• European Unity on Iran Nuclear Deal May Be Cracking

    There are signs that cracks are beginning to appear in European unity over its backing of the 2015 Iran nuclear deal, or JCPOA, as allies come under growing pressure from the United States to abandon the agreement in the wake of Tehran’s downing of a passenger jet January 8. Iran announced this month it would ignore all restrictions on its nuclear enrichment activities, but insisted it was permitted to do so under the 2015 deal, because the U.S. was the first signatory to break the agreement.

  • Israeli Court to Hear Case against Spy-Software Company NSO Behind Closed Doors

    On Thursday, a judge at Tel Aviv’s District Court begin hearing arguments as to why Israel’s Ministry of Defense (MoD) should revoke the export license of NSO Group. The firm’s Pegasus software has been used to target journalists and activists in several countries – including in Morocco, Saudi Arabia, Mexico, and the United Arab Emirates.

  • On A Hotter Planet, We Are All Australians

    Warm the human body by 7 degrees Fahrenheit and death ensues. David Spratt writes that on the Paris Agreement emissions trajectory, the entire world is heading for around 7 degrees Fahrenheit of warming once system feedbacks are included. The Lancet wrote: “Without immediate and efficient climate action, catastrophic bushfires will become a common disaster and might destroy the future of Australia and possibly of humanity.” Spratt says: “On a hotter planet, we are all Australians, one way or another. And the fire season is far from over.”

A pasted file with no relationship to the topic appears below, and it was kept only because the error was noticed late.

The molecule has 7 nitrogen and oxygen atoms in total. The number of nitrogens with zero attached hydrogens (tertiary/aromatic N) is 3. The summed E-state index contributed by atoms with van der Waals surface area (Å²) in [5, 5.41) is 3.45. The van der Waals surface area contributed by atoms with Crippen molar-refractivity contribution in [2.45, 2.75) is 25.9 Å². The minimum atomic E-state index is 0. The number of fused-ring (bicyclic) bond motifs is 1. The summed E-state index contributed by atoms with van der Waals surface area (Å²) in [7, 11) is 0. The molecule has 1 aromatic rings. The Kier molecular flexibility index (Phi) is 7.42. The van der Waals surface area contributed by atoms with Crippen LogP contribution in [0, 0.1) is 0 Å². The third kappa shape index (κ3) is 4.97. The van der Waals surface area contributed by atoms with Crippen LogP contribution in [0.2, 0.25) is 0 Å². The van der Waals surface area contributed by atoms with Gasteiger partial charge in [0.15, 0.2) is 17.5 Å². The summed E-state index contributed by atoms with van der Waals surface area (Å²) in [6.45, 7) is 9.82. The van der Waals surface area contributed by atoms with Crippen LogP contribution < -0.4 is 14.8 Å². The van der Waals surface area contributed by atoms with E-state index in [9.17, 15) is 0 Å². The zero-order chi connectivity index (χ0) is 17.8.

• Israel Warns Iran is Closer to Nuclear Bomb

    Israeli military analysts say that by the end of 2020 Iran will have enough enriched uranium for one nuclear bomb. The assessment comes after recent tensions between the U.S. and Iran brought them to the brink of war. The United States pulled out of the Iran nuclear deal in 2018, and Israeli intelligence officials speculated that Iran would resume its efforts to acquire a nuclear bomb.

  • DHS S&T, BIRD Foundation Announce Awards for Advanced Homeland Security Technologies

    The Israel – U.S. Binational Industrial Research and Development (BIRD) Foundation the other day announced three awards for collaborative projects totaling $2.3 million to develop advanced technologies for the homeland security mission.

  • How Demise of Iranian Nuclear Deal Rekindles Israel’s Dilemma